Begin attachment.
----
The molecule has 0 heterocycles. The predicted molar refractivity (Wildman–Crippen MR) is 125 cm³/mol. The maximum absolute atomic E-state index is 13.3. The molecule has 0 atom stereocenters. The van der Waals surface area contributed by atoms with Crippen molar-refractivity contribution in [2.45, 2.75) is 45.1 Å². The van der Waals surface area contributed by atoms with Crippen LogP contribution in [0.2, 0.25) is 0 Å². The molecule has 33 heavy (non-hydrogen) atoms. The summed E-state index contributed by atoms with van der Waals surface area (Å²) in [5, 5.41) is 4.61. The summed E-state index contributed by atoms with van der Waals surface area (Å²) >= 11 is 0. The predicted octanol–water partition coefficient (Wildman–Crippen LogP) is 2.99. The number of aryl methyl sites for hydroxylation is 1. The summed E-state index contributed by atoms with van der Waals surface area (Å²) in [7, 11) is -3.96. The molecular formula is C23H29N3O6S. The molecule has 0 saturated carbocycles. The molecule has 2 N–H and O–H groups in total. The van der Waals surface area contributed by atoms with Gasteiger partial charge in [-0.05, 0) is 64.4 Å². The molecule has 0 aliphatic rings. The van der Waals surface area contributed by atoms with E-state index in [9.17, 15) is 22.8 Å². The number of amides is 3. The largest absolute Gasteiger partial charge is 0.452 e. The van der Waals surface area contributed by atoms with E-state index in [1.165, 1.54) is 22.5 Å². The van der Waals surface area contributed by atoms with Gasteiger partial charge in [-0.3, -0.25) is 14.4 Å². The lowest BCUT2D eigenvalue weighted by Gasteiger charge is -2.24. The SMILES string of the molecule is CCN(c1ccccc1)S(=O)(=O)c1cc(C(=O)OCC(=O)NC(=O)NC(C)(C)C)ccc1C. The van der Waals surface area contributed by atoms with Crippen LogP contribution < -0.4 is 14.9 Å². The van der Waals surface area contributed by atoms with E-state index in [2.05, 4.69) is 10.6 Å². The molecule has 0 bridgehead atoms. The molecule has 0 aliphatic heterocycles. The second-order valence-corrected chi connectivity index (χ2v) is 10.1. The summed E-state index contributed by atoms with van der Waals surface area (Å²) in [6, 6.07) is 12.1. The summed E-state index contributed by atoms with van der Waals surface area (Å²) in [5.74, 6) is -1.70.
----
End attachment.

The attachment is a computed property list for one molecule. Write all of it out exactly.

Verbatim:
The molecule has 0 heterocycles. The predicted molar refractivity (Wildman–Crippen MR) is 125 cm³/mol. The maximum absolute atomic E-state index is 13.3. The molecule has 0 atom stereocenters. The van der Waals surface area contributed by atoms with Crippen molar-refractivity contribution in [2.45, 2.75) is 45.1 Å². The van der Waals surface area contributed by atoms with Crippen LogP contribution in [0.2, 0.25) is 0 Å². The molecule has 33 heavy (non-hydrogen) atoms. The summed E-state index contributed by atoms with van der Waals surface area (Å²) in [5, 5.41) is 4.61. The summed E-state index contributed by atoms with van der Waals surface area (Å²) >= 11 is 0. The predicted octanol–water partition coefficient (Wildman–Crippen LogP) is 2.99. The number of aryl methyl sites for hydroxylation is 1. The summed E-state index contributed by atoms with van der Waals surface area (Å²) in [7, 11) is -3.96. The molecular formula is C23H29N3O6S. The molecule has 0 saturated carbocycles. The molecule has 2 N–H and O–H groups in total. The van der Waals surface area contributed by atoms with Gasteiger partial charge in [-0.05, 0) is 64.4 Å². The molecule has 0 aliphatic rings. The van der Waals surface area contributed by atoms with E-state index in [9.17, 15) is 22.8 Å². The number of amides is 3. The largest absolute Gasteiger partial charge is 0.452 e. The van der Waals surface area contributed by atoms with E-state index in [1.165, 1.54) is 22.5 Å². The van der Waals surface area contributed by atoms with Gasteiger partial charge in [-0.3, -0.25) is 14.4 Å². The lowest BCUT2D eigenvalue weighted by Gasteiger charge is -2.24. The SMILES string of the molecule is CCN(c1ccccc1)S(=O)(=O)c1cc(C(=O)OCC(=O)NC(=O)NC(C)(C)C)ccc1C. The van der Waals surface area contributed by atoms with Crippen LogP contribution < -0.4 is 14.9 Å². The van der Waals surface area contributed by atoms with E-state index in [2.05, 4.69) is 10.6 Å². The molecule has 0 bridgehead atoms. The molecule has 0 aliphatic heterocycles. The second-order valence-corrected chi connectivity index (χ2v) is 10.1. The summed E-state index contributed by atoms with van der Waals surface area (Å²) in [6, 6.07) is 12.1. The summed E-state index contributed by atoms with van der Waals surface area (Å²) in [5.74, 6) is -1.70.